Kentucky Looks for Better Ways to Retain Minority College Students

Kentucky Looks for Better Ways to Retain Minority College Students

LOUISVILLE, Ky.

      Minority high school graduates are heading off to Kentucky colleges and universities in record numbers, but studies show they’re still lagging behind their White classmates when it comes to getting a four-year degree.

      A study by the Council on Postsecondary Education reveals that while more minority students are enrolled in state colleges than ever before, an increasing number are leaving school before graduating.

      The study shows the number of minority students enrolled at state schools has risen 34.6 percent since 1998. Minorities also make up 15.8 percent of all state university students this year, as compared to 13.1 percent in 1998.

      But the study also shows the dropout rate of minority students has risen from 28.5 to 30 percent, while the dropout rate among White students has fallen from 23.5 percent to 22.1 percent.

      To help close the gap, the council is getting ready for a yearlong study on ways for state schools to attract and retain more minority students.

      “It’s inseparable,” says Sherron Jackson, assistant vice president for equal opportunity and finance at the council. “In order for the state to prosper, its individuals have to prosper.”

      In Kentucky, the idea of diverse student populations is still relatively new. The federal government imposed a desegregation order on the state in 1981 because it felt Kentucky wasn’t doing enough to attract minority students.

      In response, schools like the University of Kentucky instituted programs like the Freshman Summer Program, which allows minority students to come to Lexington in the summer before their freshman year to get comfortable in their new surroundings and to meet other minority students.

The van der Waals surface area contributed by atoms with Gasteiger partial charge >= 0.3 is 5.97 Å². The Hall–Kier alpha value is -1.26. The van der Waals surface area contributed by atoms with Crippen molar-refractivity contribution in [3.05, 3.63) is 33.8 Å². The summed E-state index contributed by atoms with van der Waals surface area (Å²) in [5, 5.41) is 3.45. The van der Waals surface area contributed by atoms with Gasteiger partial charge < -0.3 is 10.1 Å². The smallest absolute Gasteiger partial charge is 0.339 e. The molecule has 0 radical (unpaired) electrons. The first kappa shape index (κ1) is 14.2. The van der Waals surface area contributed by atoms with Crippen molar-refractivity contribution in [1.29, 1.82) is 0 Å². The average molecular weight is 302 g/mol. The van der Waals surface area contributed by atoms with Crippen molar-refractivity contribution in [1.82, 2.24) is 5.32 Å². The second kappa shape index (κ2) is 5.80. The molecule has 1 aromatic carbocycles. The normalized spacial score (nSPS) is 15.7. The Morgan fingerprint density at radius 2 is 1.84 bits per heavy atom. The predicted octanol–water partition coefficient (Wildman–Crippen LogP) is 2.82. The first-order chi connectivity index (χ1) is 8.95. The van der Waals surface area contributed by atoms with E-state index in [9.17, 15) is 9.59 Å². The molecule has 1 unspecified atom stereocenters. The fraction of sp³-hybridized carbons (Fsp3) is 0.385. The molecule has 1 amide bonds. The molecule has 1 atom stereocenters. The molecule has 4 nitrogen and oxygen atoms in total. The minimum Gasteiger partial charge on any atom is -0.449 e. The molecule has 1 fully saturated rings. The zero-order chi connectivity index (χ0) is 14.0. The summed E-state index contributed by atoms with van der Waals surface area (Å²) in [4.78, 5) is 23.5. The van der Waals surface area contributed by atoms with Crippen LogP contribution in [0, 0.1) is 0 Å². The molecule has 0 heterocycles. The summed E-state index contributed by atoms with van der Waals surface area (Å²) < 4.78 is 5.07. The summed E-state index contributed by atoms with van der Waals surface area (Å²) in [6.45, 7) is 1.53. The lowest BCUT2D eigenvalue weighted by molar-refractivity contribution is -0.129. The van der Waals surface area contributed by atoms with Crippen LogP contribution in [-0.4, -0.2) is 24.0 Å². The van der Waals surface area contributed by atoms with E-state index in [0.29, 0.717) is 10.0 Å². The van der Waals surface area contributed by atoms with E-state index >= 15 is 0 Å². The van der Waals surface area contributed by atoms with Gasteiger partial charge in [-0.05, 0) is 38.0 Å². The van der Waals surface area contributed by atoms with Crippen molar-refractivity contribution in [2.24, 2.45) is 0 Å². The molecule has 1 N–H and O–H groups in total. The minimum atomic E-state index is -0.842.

“It allowed me to learn more, become comfortable with campus and get involved in campus organizations,” says Rosalind Welch, a senior at UK who’s headed to graduate school in the fall. “I don’t think I would have been able to jump into campus headfirst.”

      University president Lee Todd has put together a task force to search for ways to attract more minority students, including increasing the number of admissions officials to help promote diversity at the state’s largest school.

      The University of Louisville has also added programs like the Society of Porter Scholars and the Association of Black Students.

      Many minority students say the programs help acclimate them to what they perceive as the predominantly White social and academic atmosphere at the university.

      “I know how difficult it is to get through school,” says Turkessa Priest, a senior at Louisville who founded the Black Student Nurses Association. “What I’ve noticed is Black students have special needs and other things going on outside of school hindering them from progressing.”

      According to the study, only 33.6 percent of minority students who enrolled at state universities in 1998 had graduated by 2004. The number for Black students at Louisville is even lower — only 24 percent of those who enrolled in 1998 graduated by 2004.

      Ed Laster, director of the Multicultural Academic Enrichment Program at Louisville, says the school needs to make sure it doesn’t forget about its minority students once it gets them in the classroom.

      “The university hasn’t set the world on fire for its retention and graduation rates,” Laster says.

Associated Press



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